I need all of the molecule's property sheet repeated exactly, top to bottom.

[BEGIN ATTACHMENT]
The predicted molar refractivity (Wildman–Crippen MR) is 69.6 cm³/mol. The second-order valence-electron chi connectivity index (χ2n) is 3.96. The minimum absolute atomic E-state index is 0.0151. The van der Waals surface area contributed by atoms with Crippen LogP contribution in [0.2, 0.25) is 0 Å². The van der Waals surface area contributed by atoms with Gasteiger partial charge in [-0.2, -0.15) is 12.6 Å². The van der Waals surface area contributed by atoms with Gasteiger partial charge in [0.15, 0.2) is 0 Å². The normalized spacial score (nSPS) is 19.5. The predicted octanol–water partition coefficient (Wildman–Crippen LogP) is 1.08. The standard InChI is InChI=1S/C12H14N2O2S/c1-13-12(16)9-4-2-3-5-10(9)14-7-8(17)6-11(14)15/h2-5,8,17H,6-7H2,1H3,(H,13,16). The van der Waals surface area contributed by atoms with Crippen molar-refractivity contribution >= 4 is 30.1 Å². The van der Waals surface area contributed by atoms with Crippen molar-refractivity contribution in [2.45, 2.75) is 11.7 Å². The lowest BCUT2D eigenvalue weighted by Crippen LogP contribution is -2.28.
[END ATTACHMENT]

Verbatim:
The predicted molar refractivity (Wildman–Crippen MR) is 69.6 cm³/mol. The second-order valence-electron chi connectivity index (χ2n) is 3.96. The minimum absolute atomic E-state index is 0.0151. The van der Waals surface area contributed by atoms with Crippen LogP contribution in [0.2, 0.25) is 0 Å². The van der Waals surface area contributed by atoms with Gasteiger partial charge in [-0.2, -0.15) is 12.6 Å². The van der Waals surface area contributed by atoms with Gasteiger partial charge in [0.15, 0.2) is 0 Å². The normalized spacial score (nSPS) is 19.5. The predicted octanol–water partition coefficient (Wildman–Crippen LogP) is 1.08. The standard InChI is InChI=1S/C12H14N2O2S/c1-13-12(16)9-4-2-3-5-10(9)14-7-8(17)6-11(14)15/h2-5,8,17H,6-7H2,1H3,(H,13,16). The van der Waals surface area contributed by atoms with Crippen molar-refractivity contribution >= 4 is 30.1 Å². The van der Waals surface area contributed by atoms with Crippen molar-refractivity contribution in [2.45, 2.75) is 11.7 Å². The lowest BCUT2D eigenvalue weighted by Crippen LogP contribution is -2.28.